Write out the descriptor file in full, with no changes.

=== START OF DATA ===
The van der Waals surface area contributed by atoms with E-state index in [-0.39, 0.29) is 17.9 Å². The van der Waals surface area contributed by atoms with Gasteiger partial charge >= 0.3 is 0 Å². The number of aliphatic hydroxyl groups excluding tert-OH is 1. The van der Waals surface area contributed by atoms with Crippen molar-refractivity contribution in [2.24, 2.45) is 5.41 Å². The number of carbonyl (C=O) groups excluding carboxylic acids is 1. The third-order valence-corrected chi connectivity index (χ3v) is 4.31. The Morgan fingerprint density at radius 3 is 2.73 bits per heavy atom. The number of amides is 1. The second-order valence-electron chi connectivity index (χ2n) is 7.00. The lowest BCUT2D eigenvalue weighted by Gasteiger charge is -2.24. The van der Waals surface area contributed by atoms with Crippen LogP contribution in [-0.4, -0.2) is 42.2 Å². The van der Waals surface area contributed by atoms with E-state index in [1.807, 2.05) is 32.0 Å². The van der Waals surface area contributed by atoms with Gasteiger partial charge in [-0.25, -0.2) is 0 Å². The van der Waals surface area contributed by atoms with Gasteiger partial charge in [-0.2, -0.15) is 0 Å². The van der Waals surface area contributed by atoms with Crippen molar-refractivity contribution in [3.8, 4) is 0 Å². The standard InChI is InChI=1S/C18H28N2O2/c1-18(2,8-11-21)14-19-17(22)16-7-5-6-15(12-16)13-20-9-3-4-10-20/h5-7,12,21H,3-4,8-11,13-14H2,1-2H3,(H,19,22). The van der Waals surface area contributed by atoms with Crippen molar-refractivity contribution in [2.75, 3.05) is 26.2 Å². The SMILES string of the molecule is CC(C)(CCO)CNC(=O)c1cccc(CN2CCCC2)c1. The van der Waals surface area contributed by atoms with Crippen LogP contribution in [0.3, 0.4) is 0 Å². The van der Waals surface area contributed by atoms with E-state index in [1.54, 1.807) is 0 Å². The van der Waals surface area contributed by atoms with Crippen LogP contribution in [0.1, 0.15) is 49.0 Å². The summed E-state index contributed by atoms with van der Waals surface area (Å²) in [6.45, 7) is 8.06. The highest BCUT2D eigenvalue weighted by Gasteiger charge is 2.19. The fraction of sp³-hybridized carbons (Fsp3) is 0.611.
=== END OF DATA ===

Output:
The van der Waals surface area contributed by atoms with E-state index in [-0.39, 0.29) is 17.9 Å². The van der Waals surface area contributed by atoms with Gasteiger partial charge >= 0.3 is 0 Å². The number of aliphatic hydroxyl groups excluding tert-OH is 1. The van der Waals surface area contributed by atoms with Crippen molar-refractivity contribution in [2.24, 2.45) is 5.41 Å². The number of carbonyl (C=O) groups excluding carboxylic acids is 1. The third-order valence-corrected chi connectivity index (χ3v) is 4.31. The Morgan fingerprint density at radius 3 is 2.73 bits per heavy atom. The number of amides is 1. The second-order valence-electron chi connectivity index (χ2n) is 7.00. The lowest BCUT2D eigenvalue weighted by Gasteiger charge is -2.24. The van der Waals surface area contributed by atoms with Crippen LogP contribution in [-0.4, -0.2) is 42.2 Å². The van der Waals surface area contributed by atoms with E-state index in [1.807, 2.05) is 32.0 Å². The van der Waals surface area contributed by atoms with Gasteiger partial charge in [-0.25, -0.2) is 0 Å². The van der Waals surface area contributed by atoms with Gasteiger partial charge in [-0.2, -0.15) is 0 Å². The van der Waals surface area contributed by atoms with Crippen molar-refractivity contribution in [3.8, 4) is 0 Å². The standard InChI is InChI=1S/C18H28N2O2/c1-18(2,8-11-21)14-19-17(22)16-7-5-6-15(12-16)13-20-9-3-4-10-20/h5-7,12,21H,3-4,8-11,13-14H2,1-2H3,(H,19,22). The van der Waals surface area contributed by atoms with Crippen molar-refractivity contribution in [2.75, 3.05) is 26.2 Å². The SMILES string of the molecule is CC(C)(CCO)CNC(=O)c1cccc(CN2CCCC2)c1. The van der Waals surface area contributed by atoms with Crippen LogP contribution in [0.3, 0.4) is 0 Å². The van der Waals surface area contributed by atoms with E-state index in [1.54, 1.807) is 0 Å². The van der Waals surface area contributed by atoms with Crippen LogP contribution in [0.1, 0.15) is 49.0 Å². The summed E-state index contributed by atoms with van der Waals surface area (Å²) in [6.45, 7) is 8.06. The highest BCUT2D eigenvalue weighted by Gasteiger charge is 2.19. The fraction of sp³-hybridized carbons (Fsp3) is 0.611.